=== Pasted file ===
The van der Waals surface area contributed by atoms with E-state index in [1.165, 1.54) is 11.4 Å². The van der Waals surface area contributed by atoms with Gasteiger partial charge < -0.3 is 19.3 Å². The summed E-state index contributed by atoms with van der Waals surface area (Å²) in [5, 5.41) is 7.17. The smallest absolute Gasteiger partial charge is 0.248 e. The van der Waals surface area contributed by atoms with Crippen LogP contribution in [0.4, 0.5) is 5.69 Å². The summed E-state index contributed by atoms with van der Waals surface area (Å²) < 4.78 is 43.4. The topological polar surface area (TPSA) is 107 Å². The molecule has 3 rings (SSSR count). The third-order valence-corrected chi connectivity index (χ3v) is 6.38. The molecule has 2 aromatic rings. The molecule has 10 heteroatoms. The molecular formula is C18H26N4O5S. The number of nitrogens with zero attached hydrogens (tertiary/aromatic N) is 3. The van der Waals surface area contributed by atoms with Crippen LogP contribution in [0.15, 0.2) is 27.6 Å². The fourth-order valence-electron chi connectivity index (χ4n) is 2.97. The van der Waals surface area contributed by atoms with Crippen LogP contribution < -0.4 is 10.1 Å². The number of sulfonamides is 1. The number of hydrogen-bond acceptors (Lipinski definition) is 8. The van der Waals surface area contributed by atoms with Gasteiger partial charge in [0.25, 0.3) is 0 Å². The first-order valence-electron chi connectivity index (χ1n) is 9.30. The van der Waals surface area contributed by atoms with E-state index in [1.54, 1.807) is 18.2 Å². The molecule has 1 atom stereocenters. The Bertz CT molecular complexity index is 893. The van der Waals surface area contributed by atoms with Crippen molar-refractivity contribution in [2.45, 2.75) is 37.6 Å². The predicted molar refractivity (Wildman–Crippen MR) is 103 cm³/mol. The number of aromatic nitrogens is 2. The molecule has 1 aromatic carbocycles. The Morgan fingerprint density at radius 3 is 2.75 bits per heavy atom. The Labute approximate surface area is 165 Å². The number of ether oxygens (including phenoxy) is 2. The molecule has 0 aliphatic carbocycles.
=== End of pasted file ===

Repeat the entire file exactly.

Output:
The van der Waals surface area contributed by atoms with E-state index in [1.165, 1.54) is 11.4 Å². The van der Waals surface area contributed by atoms with Gasteiger partial charge < -0.3 is 19.3 Å². The summed E-state index contributed by atoms with van der Waals surface area (Å²) in [5, 5.41) is 7.17. The smallest absolute Gasteiger partial charge is 0.248 e. The van der Waals surface area contributed by atoms with Crippen LogP contribution in [0.4, 0.5) is 5.69 Å². The summed E-state index contributed by atoms with van der Waals surface area (Å²) < 4.78 is 43.4. The topological polar surface area (TPSA) is 107 Å². The molecule has 3 rings (SSSR count). The third-order valence-corrected chi connectivity index (χ3v) is 6.38. The molecule has 2 aromatic rings. The molecule has 10 heteroatoms. The molecular formula is C18H26N4O5S. The number of nitrogens with zero attached hydrogens (tertiary/aromatic N) is 3. The van der Waals surface area contributed by atoms with Crippen LogP contribution in [0.15, 0.2) is 27.6 Å². The fourth-order valence-electron chi connectivity index (χ4n) is 2.97. The van der Waals surface area contributed by atoms with Crippen LogP contribution < -0.4 is 10.1 Å². The number of sulfonamides is 1. The number of hydrogen-bond acceptors (Lipinski definition) is 8. The van der Waals surface area contributed by atoms with Gasteiger partial charge in [0.25, 0.3) is 0 Å². The first-order valence-electron chi connectivity index (χ1n) is 9.30. The van der Waals surface area contributed by atoms with E-state index in [1.54, 1.807) is 18.2 Å². The molecule has 1 atom stereocenters. The Bertz CT molecular complexity index is 893. The van der Waals surface area contributed by atoms with Crippen molar-refractivity contribution in [2.45, 2.75) is 37.6 Å². The predicted molar refractivity (Wildman–Crippen MR) is 103 cm³/mol. The number of aromatic nitrogens is 2. The molecule has 1 aromatic carbocycles. The Morgan fingerprint density at radius 3 is 2.75 bits per heavy atom. The Labute approximate surface area is 165 Å². The number of ether oxygens (including phenoxy) is 2. The molecule has 0 aliphatic carbocycles.